Although a revenge boycott led by the Soviet Union depleted the field in certain sports, 140 National Olympic Committees took part, which was a record at the time. Good feelings prevailed to such an extent that at the Opening Ceremony the athletes broke ranks to join in spontaneous dancing, something usually reserved for the Closing Ceremony.

(Debut & First)
Archer Neroli Fairhall of New Zealand was the first paraplegic athlete to take part in a medal event, competing in a wheelchair. The first Olympic women’s marathon was staged, and was won by Joan Benoit of the US. Rhythmic gymnastics, synchronised swimming and the women’s cycling road race also made their debuts.

Seoul 1988

Archer Neroli Fairhall of New Zealand was the first paraplegic athlete to take part in a medal event, competing in a wheelchair. The first Olympic women’s marathon was staged, and was won by Joan Benoit of the US. Rhythmic gymnastics, synchronised swimming and the women’s cycling road race also made their debuts.

Canadian Ben Johnson set a world record in the 100m sprint, but tested positive for steroids. Johnson was the first world-famous athlete to be disqualified for using drugs. After his disqualification, Carl Lewis was awarded the 100m gold, meaning he had successfully defended his 1984 Olympic title.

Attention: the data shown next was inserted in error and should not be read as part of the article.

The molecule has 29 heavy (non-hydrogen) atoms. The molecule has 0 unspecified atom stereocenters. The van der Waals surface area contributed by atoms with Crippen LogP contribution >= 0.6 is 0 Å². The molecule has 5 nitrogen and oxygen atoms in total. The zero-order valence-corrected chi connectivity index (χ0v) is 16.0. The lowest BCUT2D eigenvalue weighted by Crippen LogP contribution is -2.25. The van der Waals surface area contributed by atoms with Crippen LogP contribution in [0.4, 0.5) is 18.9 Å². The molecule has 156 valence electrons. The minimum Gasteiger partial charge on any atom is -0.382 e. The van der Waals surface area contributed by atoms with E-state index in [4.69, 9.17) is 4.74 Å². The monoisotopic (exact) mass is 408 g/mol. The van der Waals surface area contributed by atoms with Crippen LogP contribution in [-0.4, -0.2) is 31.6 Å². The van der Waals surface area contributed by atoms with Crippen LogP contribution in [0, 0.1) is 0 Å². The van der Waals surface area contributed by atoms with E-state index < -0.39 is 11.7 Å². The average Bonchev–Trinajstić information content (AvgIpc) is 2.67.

(Debuts and firsts)
For the first time, all three medallists in equestrian dressage were women. Swedish fencer Kerstin Palm became the first woman to take part in seven Olympic Games, and table tennis made its Olympic debut. Tennis also returned to the programme after a hiatus of 64 years. The event was open to professionals, and Steffi Graf concluded her Grand Slam tennis season by winning Olympic gold.

Barcelona 1992

For the first time since 1972, the Games were boycott-free, due to important global political changes. Apartheid had been abolished in South Africa. Then there was the fall of the Berlin Wall and the reunification of West and East Germany. Communism had ended and the Soviet Union was divided into 15 separate countries which participated as a "unified team”.

Baseball debuted as a full medal discipline having appeared as an exhibition or demonstration sport at six previous Games. Badminton and women’s judo were also added to the Olympic programme, and Spain’s coxswain in the eights, 11-year-old Carlos Front, became the youngest Olympic competitor since 1900.

In the last lap of the 10,000m final, Derartu Tulu of Ethiopia darted into the lead and went on to win. At the finishing line, she waited for her opponent Elana Meyer, a white South African. They set off hand-in-hand for a victory lap that symbolised hope for a new Africa.

Atlanta 1996